Philae, the brave little comet lander that captured our hearts last year, has probably fallen silent for good. After a final, desperate effort to contact the spacecraft over the weekend didn't pan out, the German Aerospace Agency (DLR) reports that the chances of ever speaking to the probe again are slim — and they're growing slimmer every day. Landing the Philae probe on Comet 67P/Churyumov-Gerasimenko, a frigid ice rock located some 510 million kilometres from Earth, was one of the biggest spaceflight achievements of the decade. But it didn't go off perfectly. When the lander touched down in November of 2014, it bounced twice, and wound up in the dark shadow of a cliff. Without enough sunlight to charge its solar panels, Philae quickly exhausted its power supply. Within 57 hours, it had fallen silent.
Six months later, as Comet 67P approached the sun, Philae briefly woke from its slumber and phoned home. Then, it went quiet again. The DLR's Philae team hasn't heard a peep since.
Comet 67P reached perihelion, its closest approach to the Sun, in August, and since then it's been speeding away. By the end of January it will be so far out that Philae won't be able to charge up at all. With the clock ticking, the DLR's lander team made a last-ditch attempt to stir the probe into wakefulness on Monday (Sunday in the US). They sent a blind command via Rosetta (the orbital spacecraft that deployed Philae to the surface) telling Philae to spin its flywheel. If that wheel could be jostled, it might shift the lander's position enough to give it a few last rays of sunshine.
Sadly, Rosetta's command didn't seem to phase the frozen comet lander. But it isn't entirely clear why Philae didn't respond, according to Philae project manager Stephen Ulamec.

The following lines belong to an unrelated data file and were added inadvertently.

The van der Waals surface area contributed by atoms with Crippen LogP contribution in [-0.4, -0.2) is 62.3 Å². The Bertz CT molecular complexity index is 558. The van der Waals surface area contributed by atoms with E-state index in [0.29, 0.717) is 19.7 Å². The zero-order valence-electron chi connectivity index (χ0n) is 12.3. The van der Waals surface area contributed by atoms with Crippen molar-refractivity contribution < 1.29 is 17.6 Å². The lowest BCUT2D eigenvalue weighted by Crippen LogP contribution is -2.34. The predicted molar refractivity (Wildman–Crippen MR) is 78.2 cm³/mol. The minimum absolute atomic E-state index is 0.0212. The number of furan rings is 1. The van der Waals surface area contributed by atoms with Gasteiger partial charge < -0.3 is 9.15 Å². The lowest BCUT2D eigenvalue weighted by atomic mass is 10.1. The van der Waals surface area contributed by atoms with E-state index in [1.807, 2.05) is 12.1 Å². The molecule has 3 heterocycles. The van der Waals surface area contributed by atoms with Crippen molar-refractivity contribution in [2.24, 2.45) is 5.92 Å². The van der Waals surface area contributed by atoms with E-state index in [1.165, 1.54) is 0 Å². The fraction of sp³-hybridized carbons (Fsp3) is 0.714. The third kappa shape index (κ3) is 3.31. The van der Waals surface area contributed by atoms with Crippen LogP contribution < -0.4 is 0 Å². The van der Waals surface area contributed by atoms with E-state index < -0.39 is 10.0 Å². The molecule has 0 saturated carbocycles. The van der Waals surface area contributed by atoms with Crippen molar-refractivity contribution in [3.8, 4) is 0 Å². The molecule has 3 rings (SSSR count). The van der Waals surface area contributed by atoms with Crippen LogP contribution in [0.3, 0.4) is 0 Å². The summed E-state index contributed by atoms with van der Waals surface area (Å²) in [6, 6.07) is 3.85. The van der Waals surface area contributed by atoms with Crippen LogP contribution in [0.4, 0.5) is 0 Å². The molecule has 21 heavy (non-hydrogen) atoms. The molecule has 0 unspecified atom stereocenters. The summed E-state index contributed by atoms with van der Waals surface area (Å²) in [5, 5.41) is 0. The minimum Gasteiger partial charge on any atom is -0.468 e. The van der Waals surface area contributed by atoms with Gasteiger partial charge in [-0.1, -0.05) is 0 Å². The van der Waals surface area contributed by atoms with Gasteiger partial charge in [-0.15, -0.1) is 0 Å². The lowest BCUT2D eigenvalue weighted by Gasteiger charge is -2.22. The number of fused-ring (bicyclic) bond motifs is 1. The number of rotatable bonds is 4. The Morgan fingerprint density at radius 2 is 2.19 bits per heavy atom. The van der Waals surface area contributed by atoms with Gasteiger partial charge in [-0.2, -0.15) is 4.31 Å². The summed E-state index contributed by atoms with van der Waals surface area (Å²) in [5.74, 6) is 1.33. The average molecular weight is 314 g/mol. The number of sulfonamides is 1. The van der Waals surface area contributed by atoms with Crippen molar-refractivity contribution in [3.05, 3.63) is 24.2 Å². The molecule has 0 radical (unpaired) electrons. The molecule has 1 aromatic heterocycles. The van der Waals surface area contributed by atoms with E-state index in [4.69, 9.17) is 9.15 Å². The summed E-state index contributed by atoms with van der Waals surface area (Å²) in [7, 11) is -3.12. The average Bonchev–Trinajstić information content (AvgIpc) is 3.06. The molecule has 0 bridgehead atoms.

"We did not get a signal, so we do not know whether either the command has not been received, or if there is not enough power at the lander, or whether the communications unit is damaged," Ulamec told Gizmodo in a phone interview. "So we did [a few commands] yesterday and will continue to do a few more commands."
These commands include an attempt to switch on Philae's radar system. According to Ulamec, if the comms system is busted, there's still a chance Rosetta could pick up a radar signal. "But we've done this several times before and it hasn't been successful," he added.
As another final check, the DLR is analysing photos of Philae's crash site taken by Rosetta's OSIRIS camera. If Philae kicked up any dust on 67P's surface over the last few days, it could be a sign that the lander received the flywheel command. "Until now, we didn't see any indication, but a few people are continuing to look," Ulamec said. Gizmodo has reached out to the team analysing the OSIRIS images, but have not yet heard back.
But for final closure on the Philae lander situation, we may have to wait until winter. As the Rosetta orbiter draws in closer to 67P, it will snap our best photos yet of the comet's surface. "We hope to get higher resolution images of the lander on the surface, and we'll learn a lot more then," Ulamec said.
Its science career may have been cut short, but the European Space Agency still considers the Philae lander a huge success. During its brief period of activity on 67P's surface, Philae managed to analyse some samples and relay the data to the Rosetta orbiter. Among other things, these samples provided verification that organic molecules — the building blocks of life — are present on the comet's surface. Meanwhile, Rosetta has performed beautifully, collecting troves of valuable data over the past year.
"People are all very sad now, but we should not be so sad about what we couldn't achieve and be happy about all the data we could get after the landing," Ulamec said. "Which was fantastic."
Top: Artist's concept of Philae on the comet, via ESA